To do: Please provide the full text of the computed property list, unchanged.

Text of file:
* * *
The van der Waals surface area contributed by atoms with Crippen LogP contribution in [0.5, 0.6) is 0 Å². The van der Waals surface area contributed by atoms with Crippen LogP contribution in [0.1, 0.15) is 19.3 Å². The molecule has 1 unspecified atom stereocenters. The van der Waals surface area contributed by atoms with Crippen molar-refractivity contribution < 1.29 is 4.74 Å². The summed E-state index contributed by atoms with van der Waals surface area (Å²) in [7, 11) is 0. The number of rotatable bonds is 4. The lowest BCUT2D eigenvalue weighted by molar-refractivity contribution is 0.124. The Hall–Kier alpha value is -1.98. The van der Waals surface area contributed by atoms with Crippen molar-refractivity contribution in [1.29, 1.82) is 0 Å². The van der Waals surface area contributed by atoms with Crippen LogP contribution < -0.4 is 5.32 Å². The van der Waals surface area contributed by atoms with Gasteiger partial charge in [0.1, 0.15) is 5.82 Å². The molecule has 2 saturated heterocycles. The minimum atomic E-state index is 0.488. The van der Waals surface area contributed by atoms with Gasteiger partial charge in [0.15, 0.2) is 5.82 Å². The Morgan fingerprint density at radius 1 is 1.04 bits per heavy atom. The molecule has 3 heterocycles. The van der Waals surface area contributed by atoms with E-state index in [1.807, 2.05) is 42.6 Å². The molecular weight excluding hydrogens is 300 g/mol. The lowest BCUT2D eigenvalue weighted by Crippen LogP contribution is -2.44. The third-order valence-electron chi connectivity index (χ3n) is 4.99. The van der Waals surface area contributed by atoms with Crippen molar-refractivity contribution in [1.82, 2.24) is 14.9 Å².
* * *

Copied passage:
The van der Waals surface area contributed by atoms with Crippen LogP contribution in [0.5, 0.6) is 0 Å². The van der Waals surface area contributed by atoms with Crippen LogP contribution in [0.1, 0.15) is 19.3 Å². The molecule has 1 unspecified atom stereocenters. The van der Waals surface area contributed by atoms with Crippen molar-refractivity contribution < 1.29 is 4.74 Å². The summed E-state index contributed by atoms with van der Waals surface area (Å²) in [7, 11) is 0. The number of rotatable bonds is 4. The lowest BCUT2D eigenvalue weighted by molar-refractivity contribution is 0.124. The Hall–Kier alpha value is -1.98. The van der Waals surface area contributed by atoms with Crippen molar-refractivity contribution in [1.29, 1.82) is 0 Å². The van der Waals surface area contributed by atoms with Crippen LogP contribution < -0.4 is 5.32 Å². The van der Waals surface area contributed by atoms with Gasteiger partial charge in [0.1, 0.15) is 5.82 Å². The molecule has 2 saturated heterocycles. The minimum atomic E-state index is 0.488. The van der Waals surface area contributed by atoms with Gasteiger partial charge in [0.15, 0.2) is 5.82 Å². The Morgan fingerprint density at radius 1 is 1.04 bits per heavy atom. The molecule has 3 heterocycles. The van der Waals surface area contributed by atoms with E-state index in [1.807, 2.05) is 42.6 Å². The molecular weight excluding hydrogens is 300 g/mol. The lowest BCUT2D eigenvalue weighted by Crippen LogP contribution is -2.44. The third-order valence-electron chi connectivity index (χ3n) is 4.99. The van der Waals surface area contributed by atoms with Crippen molar-refractivity contribution in [1.82, 2.24) is 14.9 Å².